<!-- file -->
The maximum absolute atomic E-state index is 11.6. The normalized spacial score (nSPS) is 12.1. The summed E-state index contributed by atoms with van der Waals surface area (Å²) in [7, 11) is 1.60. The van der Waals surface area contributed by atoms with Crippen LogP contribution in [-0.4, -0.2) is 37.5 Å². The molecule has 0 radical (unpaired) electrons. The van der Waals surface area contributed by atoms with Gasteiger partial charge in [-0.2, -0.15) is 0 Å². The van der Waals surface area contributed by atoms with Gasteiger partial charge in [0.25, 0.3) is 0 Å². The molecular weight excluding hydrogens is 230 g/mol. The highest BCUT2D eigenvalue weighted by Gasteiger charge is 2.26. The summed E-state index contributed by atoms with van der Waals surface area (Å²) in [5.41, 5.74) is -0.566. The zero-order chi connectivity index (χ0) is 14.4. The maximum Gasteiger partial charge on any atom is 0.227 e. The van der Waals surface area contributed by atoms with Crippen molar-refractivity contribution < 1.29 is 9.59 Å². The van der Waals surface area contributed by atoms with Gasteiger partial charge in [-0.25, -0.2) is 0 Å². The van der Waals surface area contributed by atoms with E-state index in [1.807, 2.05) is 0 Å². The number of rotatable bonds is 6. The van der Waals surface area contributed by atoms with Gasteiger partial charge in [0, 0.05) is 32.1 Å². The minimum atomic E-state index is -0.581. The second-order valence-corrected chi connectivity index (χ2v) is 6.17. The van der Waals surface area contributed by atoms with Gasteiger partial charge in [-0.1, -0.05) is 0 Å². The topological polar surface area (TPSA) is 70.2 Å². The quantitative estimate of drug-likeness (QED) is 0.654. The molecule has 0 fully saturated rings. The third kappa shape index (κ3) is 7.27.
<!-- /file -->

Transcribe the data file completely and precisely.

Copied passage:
The maximum absolute atomic E-state index is 11.6. The normalized spacial score (nSPS) is 12.1. The summed E-state index contributed by atoms with van der Waals surface area (Å²) in [7, 11) is 1.60. The van der Waals surface area contributed by atoms with Crippen LogP contribution in [-0.4, -0.2) is 37.5 Å². The molecule has 0 radical (unpaired) electrons. The van der Waals surface area contributed by atoms with Gasteiger partial charge in [-0.2, -0.15) is 0 Å². The van der Waals surface area contributed by atoms with Gasteiger partial charge in [0.25, 0.3) is 0 Å². The molecular weight excluding hydrogens is 230 g/mol. The highest BCUT2D eigenvalue weighted by Gasteiger charge is 2.26. The summed E-state index contributed by atoms with van der Waals surface area (Å²) in [5.41, 5.74) is -0.566. The zero-order chi connectivity index (χ0) is 14.4. The maximum Gasteiger partial charge on any atom is 0.227 e. The van der Waals surface area contributed by atoms with Crippen molar-refractivity contribution < 1.29 is 9.59 Å². The van der Waals surface area contributed by atoms with Gasteiger partial charge in [-0.25, -0.2) is 0 Å². The van der Waals surface area contributed by atoms with E-state index in [1.807, 2.05) is 0 Å². The number of rotatable bonds is 6. The van der Waals surface area contributed by atoms with Gasteiger partial charge in [0, 0.05) is 32.1 Å². The minimum atomic E-state index is -0.581. The second-order valence-corrected chi connectivity index (χ2v) is 6.17. The van der Waals surface area contributed by atoms with Gasteiger partial charge in [-0.1, -0.05) is 0 Å². The topological polar surface area (TPSA) is 70.2 Å². The quantitative estimate of drug-likeness (QED) is 0.654. The molecule has 0 fully saturated rings. The third kappa shape index (κ3) is 7.27.